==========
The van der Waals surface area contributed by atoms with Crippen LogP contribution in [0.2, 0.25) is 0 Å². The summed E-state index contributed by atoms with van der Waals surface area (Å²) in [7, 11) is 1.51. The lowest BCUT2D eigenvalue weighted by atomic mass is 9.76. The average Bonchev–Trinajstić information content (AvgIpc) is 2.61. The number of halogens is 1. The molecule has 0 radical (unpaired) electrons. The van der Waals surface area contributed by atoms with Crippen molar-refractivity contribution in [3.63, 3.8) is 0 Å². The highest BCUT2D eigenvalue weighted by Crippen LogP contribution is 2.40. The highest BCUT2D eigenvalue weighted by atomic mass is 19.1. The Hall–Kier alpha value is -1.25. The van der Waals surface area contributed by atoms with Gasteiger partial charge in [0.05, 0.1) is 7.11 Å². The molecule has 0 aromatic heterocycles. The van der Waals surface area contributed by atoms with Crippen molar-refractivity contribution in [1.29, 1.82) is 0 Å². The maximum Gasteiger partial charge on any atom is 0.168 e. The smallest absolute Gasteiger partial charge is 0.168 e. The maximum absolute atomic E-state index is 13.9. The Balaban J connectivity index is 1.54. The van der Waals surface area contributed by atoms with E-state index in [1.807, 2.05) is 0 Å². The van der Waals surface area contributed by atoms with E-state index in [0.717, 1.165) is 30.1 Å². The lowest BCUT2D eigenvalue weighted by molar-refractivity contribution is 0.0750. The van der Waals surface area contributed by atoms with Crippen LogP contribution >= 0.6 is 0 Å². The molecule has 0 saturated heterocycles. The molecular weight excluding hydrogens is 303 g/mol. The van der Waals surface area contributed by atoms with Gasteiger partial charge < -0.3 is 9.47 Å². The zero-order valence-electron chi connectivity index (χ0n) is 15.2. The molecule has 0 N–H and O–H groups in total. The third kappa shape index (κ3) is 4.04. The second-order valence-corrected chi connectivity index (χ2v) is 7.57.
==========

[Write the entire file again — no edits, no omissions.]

The van der Waals surface area contributed by atoms with Crippen LogP contribution in [0.2, 0.25) is 0 Å². The summed E-state index contributed by atoms with van der Waals surface area (Å²) in [7, 11) is 1.51. The lowest BCUT2D eigenvalue weighted by atomic mass is 9.76. The average Bonchev–Trinajstić information content (AvgIpc) is 2.61. The number of halogens is 1. The molecule has 0 radical (unpaired) electrons. The van der Waals surface area contributed by atoms with Crippen molar-refractivity contribution in [3.63, 3.8) is 0 Å². The highest BCUT2D eigenvalue weighted by Crippen LogP contribution is 2.40. The highest BCUT2D eigenvalue weighted by atomic mass is 19.1. The Hall–Kier alpha value is -1.25. The van der Waals surface area contributed by atoms with Gasteiger partial charge in [0.05, 0.1) is 7.11 Å². The molecule has 0 aromatic heterocycles. The van der Waals surface area contributed by atoms with Crippen molar-refractivity contribution in [1.29, 1.82) is 0 Å². The maximum Gasteiger partial charge on any atom is 0.168 e. The smallest absolute Gasteiger partial charge is 0.168 e. The maximum absolute atomic E-state index is 13.9. The Balaban J connectivity index is 1.54. The van der Waals surface area contributed by atoms with E-state index in [1.807, 2.05) is 0 Å². The van der Waals surface area contributed by atoms with E-state index in [0.717, 1.165) is 30.1 Å². The lowest BCUT2D eigenvalue weighted by molar-refractivity contribution is 0.0750. The van der Waals surface area contributed by atoms with Crippen LogP contribution >= 0.6 is 0 Å². The molecule has 0 saturated heterocycles. The molecular weight excluding hydrogens is 303 g/mol. The van der Waals surface area contributed by atoms with Gasteiger partial charge < -0.3 is 9.47 Å². The zero-order valence-electron chi connectivity index (χ0n) is 15.2. The molecule has 0 N–H and O–H groups in total. The third kappa shape index (κ3) is 4.04. The second-order valence-corrected chi connectivity index (χ2v) is 7.57.